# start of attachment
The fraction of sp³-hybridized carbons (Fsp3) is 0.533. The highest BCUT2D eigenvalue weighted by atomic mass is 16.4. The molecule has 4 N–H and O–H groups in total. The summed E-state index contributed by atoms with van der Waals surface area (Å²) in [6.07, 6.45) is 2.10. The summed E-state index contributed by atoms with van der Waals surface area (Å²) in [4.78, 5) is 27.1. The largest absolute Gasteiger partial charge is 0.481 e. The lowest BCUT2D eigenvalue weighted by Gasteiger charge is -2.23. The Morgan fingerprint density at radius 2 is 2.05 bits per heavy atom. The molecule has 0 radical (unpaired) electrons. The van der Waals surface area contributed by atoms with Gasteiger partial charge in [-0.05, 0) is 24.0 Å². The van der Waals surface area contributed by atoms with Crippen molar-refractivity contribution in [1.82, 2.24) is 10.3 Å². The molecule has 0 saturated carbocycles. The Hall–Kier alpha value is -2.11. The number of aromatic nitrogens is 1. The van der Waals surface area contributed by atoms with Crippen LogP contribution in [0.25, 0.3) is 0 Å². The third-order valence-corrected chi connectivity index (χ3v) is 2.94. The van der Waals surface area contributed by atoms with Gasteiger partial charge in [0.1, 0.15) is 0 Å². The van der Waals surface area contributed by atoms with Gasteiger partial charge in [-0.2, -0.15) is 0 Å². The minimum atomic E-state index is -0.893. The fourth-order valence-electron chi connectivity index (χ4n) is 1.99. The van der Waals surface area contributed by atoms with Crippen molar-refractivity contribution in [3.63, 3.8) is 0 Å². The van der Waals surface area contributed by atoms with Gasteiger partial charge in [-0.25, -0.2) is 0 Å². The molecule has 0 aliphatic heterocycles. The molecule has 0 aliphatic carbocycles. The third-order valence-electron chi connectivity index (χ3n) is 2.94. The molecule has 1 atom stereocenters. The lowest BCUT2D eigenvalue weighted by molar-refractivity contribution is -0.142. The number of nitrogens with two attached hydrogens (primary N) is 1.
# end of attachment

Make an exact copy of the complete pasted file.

The fraction of sp³-hybridized carbons (Fsp3) is 0.533. The highest BCUT2D eigenvalue weighted by atomic mass is 16.4. The molecule has 4 N–H and O–H groups in total. The summed E-state index contributed by atoms with van der Waals surface area (Å²) in [6.07, 6.45) is 2.10. The summed E-state index contributed by atoms with van der Waals surface area (Å²) in [4.78, 5) is 27.1. The largest absolute Gasteiger partial charge is 0.481 e. The lowest BCUT2D eigenvalue weighted by Gasteiger charge is -2.23. The Morgan fingerprint density at radius 2 is 2.05 bits per heavy atom. The molecule has 0 radical (unpaired) electrons. The van der Waals surface area contributed by atoms with Gasteiger partial charge in [-0.05, 0) is 24.0 Å². The van der Waals surface area contributed by atoms with Crippen molar-refractivity contribution in [1.82, 2.24) is 10.3 Å². The molecule has 0 saturated carbocycles. The Hall–Kier alpha value is -2.11. The number of aromatic nitrogens is 1. The van der Waals surface area contributed by atoms with Crippen LogP contribution in [0.25, 0.3) is 0 Å². The third-order valence-corrected chi connectivity index (χ3v) is 2.94. The van der Waals surface area contributed by atoms with Gasteiger partial charge in [0.1, 0.15) is 0 Å². The van der Waals surface area contributed by atoms with Gasteiger partial charge in [-0.2, -0.15) is 0 Å². The minimum atomic E-state index is -0.893. The fourth-order valence-electron chi connectivity index (χ4n) is 1.99. The van der Waals surface area contributed by atoms with Crippen molar-refractivity contribution in [3.63, 3.8) is 0 Å². The van der Waals surface area contributed by atoms with Gasteiger partial charge in [-0.25, -0.2) is 0 Å². The molecule has 0 aliphatic heterocycles. The molecule has 0 aliphatic carbocycles. The third-order valence-electron chi connectivity index (χ3n) is 2.94. The molecule has 1 atom stereocenters. The lowest BCUT2D eigenvalue weighted by molar-refractivity contribution is -0.142. The number of nitrogens with two attached hydrogens (primary N) is 1.